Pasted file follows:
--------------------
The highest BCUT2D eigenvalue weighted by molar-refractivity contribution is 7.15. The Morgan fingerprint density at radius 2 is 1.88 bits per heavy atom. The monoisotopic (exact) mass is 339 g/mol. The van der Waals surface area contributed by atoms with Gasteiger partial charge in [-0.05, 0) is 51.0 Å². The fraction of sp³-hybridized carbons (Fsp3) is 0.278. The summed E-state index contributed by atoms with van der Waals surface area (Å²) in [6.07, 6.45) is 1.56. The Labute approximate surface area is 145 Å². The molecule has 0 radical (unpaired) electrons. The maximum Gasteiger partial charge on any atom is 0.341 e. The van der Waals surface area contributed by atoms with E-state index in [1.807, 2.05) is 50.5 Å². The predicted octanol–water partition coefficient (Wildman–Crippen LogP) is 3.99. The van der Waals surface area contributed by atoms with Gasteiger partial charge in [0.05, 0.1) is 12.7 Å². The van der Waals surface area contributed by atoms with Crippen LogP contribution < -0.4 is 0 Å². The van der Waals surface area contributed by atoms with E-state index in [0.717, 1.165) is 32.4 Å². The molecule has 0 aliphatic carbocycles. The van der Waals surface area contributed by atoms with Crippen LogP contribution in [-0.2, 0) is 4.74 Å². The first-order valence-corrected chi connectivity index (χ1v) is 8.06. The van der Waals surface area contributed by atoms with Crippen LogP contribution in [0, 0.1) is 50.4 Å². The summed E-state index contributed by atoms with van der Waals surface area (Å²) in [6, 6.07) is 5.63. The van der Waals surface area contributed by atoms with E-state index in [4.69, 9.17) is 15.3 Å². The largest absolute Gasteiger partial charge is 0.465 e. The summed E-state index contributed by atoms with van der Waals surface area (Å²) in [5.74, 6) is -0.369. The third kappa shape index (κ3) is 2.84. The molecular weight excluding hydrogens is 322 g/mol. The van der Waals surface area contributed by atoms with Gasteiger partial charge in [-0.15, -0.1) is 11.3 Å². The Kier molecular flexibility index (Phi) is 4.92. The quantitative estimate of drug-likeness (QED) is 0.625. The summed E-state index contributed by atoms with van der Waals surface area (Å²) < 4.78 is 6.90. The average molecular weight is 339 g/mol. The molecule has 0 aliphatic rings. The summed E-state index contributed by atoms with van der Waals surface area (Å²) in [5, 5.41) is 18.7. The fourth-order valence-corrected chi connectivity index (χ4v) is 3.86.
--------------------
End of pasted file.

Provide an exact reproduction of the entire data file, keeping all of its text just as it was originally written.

The highest BCUT2D eigenvalue weighted by molar-refractivity contribution is 7.15. The Morgan fingerprint density at radius 2 is 1.88 bits per heavy atom. The monoisotopic (exact) mass is 339 g/mol. The van der Waals surface area contributed by atoms with Gasteiger partial charge in [-0.05, 0) is 51.0 Å². The fraction of sp³-hybridized carbons (Fsp3) is 0.278. The summed E-state index contributed by atoms with van der Waals surface area (Å²) in [6.07, 6.45) is 1.56. The Labute approximate surface area is 145 Å². The molecule has 0 radical (unpaired) electrons. The maximum Gasteiger partial charge on any atom is 0.341 e. The van der Waals surface area contributed by atoms with E-state index in [1.807, 2.05) is 50.5 Å². The predicted octanol–water partition coefficient (Wildman–Crippen LogP) is 3.99. The van der Waals surface area contributed by atoms with Gasteiger partial charge in [0.05, 0.1) is 12.7 Å². The van der Waals surface area contributed by atoms with Crippen LogP contribution < -0.4 is 0 Å². The van der Waals surface area contributed by atoms with E-state index in [0.717, 1.165) is 32.4 Å². The molecule has 0 aliphatic carbocycles. The van der Waals surface area contributed by atoms with Crippen LogP contribution in [-0.2, 0) is 4.74 Å². The first-order valence-corrected chi connectivity index (χ1v) is 8.06. The van der Waals surface area contributed by atoms with Crippen LogP contribution in [0, 0.1) is 50.4 Å². The summed E-state index contributed by atoms with van der Waals surface area (Å²) in [6, 6.07) is 5.63. The van der Waals surface area contributed by atoms with E-state index in [4.69, 9.17) is 15.3 Å². The largest absolute Gasteiger partial charge is 0.465 e. The summed E-state index contributed by atoms with van der Waals surface area (Å²) in [5.74, 6) is -0.369. The third kappa shape index (κ3) is 2.84. The molecular weight excluding hydrogens is 322 g/mol. The van der Waals surface area contributed by atoms with Gasteiger partial charge in [-0.15, -0.1) is 11.3 Å². The Kier molecular flexibility index (Phi) is 4.92. The quantitative estimate of drug-likeness (QED) is 0.625. The summed E-state index contributed by atoms with van der Waals surface area (Å²) < 4.78 is 6.90. The average molecular weight is 339 g/mol. The molecule has 0 aliphatic rings. The summed E-state index contributed by atoms with van der Waals surface area (Å²) in [5, 5.41) is 18.7. The fourth-order valence-corrected chi connectivity index (χ4v) is 3.86.